Fines in Feed Can Affect Profitability
Reprinted from Poultry Times
With expenditures for feed accounting for approximately 60 percent to 70 percent of the cost of poultry production, it is obvious that waste in the form of fines can seriously affect profitability.
Poultry feeds consist mostly of corn and soybean with fractional amounts of middling, minerals, vitamins, and meat meal.
The corn is hammer milled, while the soybeans are crushed and then reground. Pellets are formed mainly by pressure, subsequent heat, and a small amount of steam.
Occasionally, clay-like material may be added to pellet feed to ensure binding, but despite careful procedures, fines form.
These fines can be entrained in the air if there's a breeze. Ducks will dump fines from their bills if they can get anything larger, or they'll wash them from their bills as they drink.
Fines in the feed have to be removed because the animals won't eat them. They have to be sifted out carefully and agglomerated. Precautions must be taken to avoid generating more fines.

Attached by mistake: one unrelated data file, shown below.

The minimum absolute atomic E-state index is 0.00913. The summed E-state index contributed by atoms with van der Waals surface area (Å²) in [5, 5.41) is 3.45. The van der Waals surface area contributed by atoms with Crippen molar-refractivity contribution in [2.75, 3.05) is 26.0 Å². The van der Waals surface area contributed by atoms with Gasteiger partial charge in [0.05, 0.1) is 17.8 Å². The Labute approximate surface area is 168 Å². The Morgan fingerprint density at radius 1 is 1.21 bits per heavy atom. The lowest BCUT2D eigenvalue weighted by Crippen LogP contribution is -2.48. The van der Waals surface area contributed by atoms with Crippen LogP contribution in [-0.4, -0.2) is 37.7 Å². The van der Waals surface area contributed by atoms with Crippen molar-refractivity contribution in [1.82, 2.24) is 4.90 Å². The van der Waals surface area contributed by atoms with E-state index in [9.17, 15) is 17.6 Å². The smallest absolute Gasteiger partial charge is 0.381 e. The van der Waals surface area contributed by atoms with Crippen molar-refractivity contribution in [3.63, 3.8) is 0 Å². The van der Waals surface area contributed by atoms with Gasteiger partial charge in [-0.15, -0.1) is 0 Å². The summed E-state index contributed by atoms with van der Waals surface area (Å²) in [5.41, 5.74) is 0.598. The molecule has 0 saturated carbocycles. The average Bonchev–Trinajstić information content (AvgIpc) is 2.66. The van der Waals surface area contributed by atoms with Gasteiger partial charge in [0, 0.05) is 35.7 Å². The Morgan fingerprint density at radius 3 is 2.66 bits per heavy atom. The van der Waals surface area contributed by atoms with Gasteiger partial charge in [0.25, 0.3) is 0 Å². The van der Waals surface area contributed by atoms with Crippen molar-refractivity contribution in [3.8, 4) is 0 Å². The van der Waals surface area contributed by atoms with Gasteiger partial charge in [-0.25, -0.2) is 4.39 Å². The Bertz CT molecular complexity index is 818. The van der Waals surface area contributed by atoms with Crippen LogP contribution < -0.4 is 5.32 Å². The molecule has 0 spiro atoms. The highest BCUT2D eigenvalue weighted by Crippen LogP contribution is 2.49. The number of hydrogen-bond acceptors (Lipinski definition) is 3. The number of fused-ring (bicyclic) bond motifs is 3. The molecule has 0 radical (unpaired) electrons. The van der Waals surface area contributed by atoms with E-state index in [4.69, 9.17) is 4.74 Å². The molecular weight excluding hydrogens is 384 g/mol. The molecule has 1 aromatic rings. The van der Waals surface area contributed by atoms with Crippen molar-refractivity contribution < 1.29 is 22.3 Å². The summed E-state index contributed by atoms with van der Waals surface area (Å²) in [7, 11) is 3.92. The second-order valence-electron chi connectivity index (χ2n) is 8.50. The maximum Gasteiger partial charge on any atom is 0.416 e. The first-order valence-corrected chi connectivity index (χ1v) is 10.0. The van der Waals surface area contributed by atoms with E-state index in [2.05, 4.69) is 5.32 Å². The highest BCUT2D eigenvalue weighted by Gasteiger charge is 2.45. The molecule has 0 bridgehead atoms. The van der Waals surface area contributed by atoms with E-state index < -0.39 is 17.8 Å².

Maple Leaf Mills, in Komoka, Ontario, was faced with this problem of excessive fines, and more -they needed to install a higher-capacity separator to handle increased production requirements.
Unfortunately, they had only an 8-foot-square space to put it in.
Throughput goal per 16-hour day was 120 metric tons of chicken, turkey, and hog feed pellets containing 1-3 percent fines. After checking with manufacturers of circular , rectangular , and centrifugal designs, the plant manager, Robert
Douglas, chose a 72" diameter circular vibratory separator manufactured in Canada by Separator Engineering Ltd., and in the United States by Kason Corp. in Millburn, N.J.
The vibrating screen unit separates fines from pellets in sizes ranging from 5/32" round to 3/4"x1 " oblong. It uses a top Kascade deck containing a screen with 0.141" openings, and a bottom Kascade deck containing a screen having 10 mesh (0.074") openings.
Crumbs (cracked pellets) are separated into small particles for chicks and large particles for laying hens. Fines are recycled to the pelletizers, while pellets or crumbs drop into bins for bulk shipment.
Douglas says the separator requires only weekly lubrication of the gyrator bearing to keep it in good operating condition.
Kason dual-Kascade Deck unit separating fines from pellets at Maple Leaf Mills
Pellets cascading off the circumference of the top Kascade Deck of the Kason VIBROSCREEN circular screen separator at Komoka, Ontario
Schematic of two deck screen separator which removes fines from feed pellets and classifiers crumbs.